Practically nothing is known about Leonardo’s boyhood, but Vasari informs us that Ser Piero, impressed with the remarkable character of his son’s genius, took some of his drawings to Andrea del Verrocchio, an intimate friend, and begged him earnestly to express an opinion on them. Verrocchio was so astonished at the power they revealed that he advised Ser Piero to send Leonardo to study under him. Leonardo thus entered the studio of Andrea del Verrocchio about 1469-1470. In the workshop of that great Florentine sculptor, goldsmith, and artist he met other craftsmen, metal workers, and youthful painters, among whom was Botticelli, at that moment of his development a jovial _habitué_ of the Poetical Supper Club, who had not yet given any premonitions of becoming the poet, mystic, and visionary of later times. There also Leonardo came into contact with that unoriginal painter Lorenzo di Credi, his junior by seven years. He also, no doubt, met Perugino, whom Michelangelo called “that blockhead in art.” The genius and versatility of the Vincian painter was, however, in no way dulled by intercourse with lesser artists than himself; on the contrary he vied with each in turn, and readily outstripped his fellow pupils.
In 1472, at the age of twenty, he was admitted into the Guild of Florentine Painters.
Unfortunately very few of Leonardo’s paintings have come down to us. Indeed there do not exist a sufficient number of finished and absolutely authentic oil pictures from his own hand to afford illustrations for this short chronological sketch of his life’s work. The few that do remain, however, are of so exquisite a quality—or were until they were “comforted” by the uninspired restorer—that we can unreservedly accept the enthusiastic records of tradition in respect of all his works. To rightly understand the essential characteristics of Leonardo’s achievements it is necessary to regard him as a scientist quite as much as an artist, as a philosopher no less than a painter, and as a draughtsman rather than a colourist. There is hardly a branch of human learning to which he did not at one time or another give his eager attention, and he was engrossed in turn by the study of architecture—the foundation-stone of all true art—sculpture, mathematics, engineering and music. His versatility was unbounded, and we are apt to regret that this many-sided genius did not realise that it is by developing his power within certain limits that the great master is revealed. Leonardo may be described as the most Universal Genius of Christian times-perhaps of all time.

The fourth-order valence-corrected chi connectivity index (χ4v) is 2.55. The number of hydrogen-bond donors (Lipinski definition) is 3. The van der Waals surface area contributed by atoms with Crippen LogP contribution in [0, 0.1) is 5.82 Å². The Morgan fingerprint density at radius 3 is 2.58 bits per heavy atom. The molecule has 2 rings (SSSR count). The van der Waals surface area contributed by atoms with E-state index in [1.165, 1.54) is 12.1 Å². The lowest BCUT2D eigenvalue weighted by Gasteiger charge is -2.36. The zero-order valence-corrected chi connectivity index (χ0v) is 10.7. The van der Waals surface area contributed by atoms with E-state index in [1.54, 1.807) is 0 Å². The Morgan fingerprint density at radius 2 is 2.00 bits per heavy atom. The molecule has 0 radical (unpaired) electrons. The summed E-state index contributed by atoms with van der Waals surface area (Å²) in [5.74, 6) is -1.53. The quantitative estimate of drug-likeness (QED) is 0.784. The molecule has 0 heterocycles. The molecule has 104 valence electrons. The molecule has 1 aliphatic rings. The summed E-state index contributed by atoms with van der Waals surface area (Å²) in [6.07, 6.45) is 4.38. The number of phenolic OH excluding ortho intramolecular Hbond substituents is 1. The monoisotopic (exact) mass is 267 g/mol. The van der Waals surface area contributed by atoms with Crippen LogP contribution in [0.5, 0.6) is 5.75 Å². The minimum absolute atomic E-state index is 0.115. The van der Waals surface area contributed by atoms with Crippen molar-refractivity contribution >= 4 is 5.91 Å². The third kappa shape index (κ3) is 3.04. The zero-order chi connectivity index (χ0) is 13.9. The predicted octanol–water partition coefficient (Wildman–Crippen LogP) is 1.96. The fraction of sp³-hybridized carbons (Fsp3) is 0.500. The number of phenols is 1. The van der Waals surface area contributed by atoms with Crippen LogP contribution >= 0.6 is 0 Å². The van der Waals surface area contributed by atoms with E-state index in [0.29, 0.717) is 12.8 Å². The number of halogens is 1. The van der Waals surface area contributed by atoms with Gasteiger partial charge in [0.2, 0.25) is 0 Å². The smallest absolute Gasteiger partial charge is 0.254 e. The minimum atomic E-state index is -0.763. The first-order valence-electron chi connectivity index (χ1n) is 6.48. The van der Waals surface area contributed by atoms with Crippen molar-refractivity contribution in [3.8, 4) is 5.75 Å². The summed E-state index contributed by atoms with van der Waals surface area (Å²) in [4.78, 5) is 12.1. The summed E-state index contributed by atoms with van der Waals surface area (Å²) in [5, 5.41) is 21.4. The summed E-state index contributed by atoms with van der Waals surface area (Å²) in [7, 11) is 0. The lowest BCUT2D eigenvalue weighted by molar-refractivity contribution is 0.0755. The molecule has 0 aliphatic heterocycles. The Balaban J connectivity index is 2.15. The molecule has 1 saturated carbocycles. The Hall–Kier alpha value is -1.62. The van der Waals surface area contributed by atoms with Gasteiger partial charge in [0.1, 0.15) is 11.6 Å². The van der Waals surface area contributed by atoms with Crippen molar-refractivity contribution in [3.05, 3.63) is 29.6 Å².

[ THE VIRGIN OF THE ROCKS In the National Gallery. No. 1093. 6 ft. ½ in. h. by 3 ft 9 ½ in. w. (1.83 x 1.15)] This picture was painted in Milan about 1495 by Ambrogio da Predis under the supervision and guidance of Leonardo da Vinci, the essential features of the composition being borrowed from the earlier “Vierge aux Rochers,” now in the Louvre.]
Source:The Project Gutenberg: Leonardo da Vinci, by Maurice W. Brockwell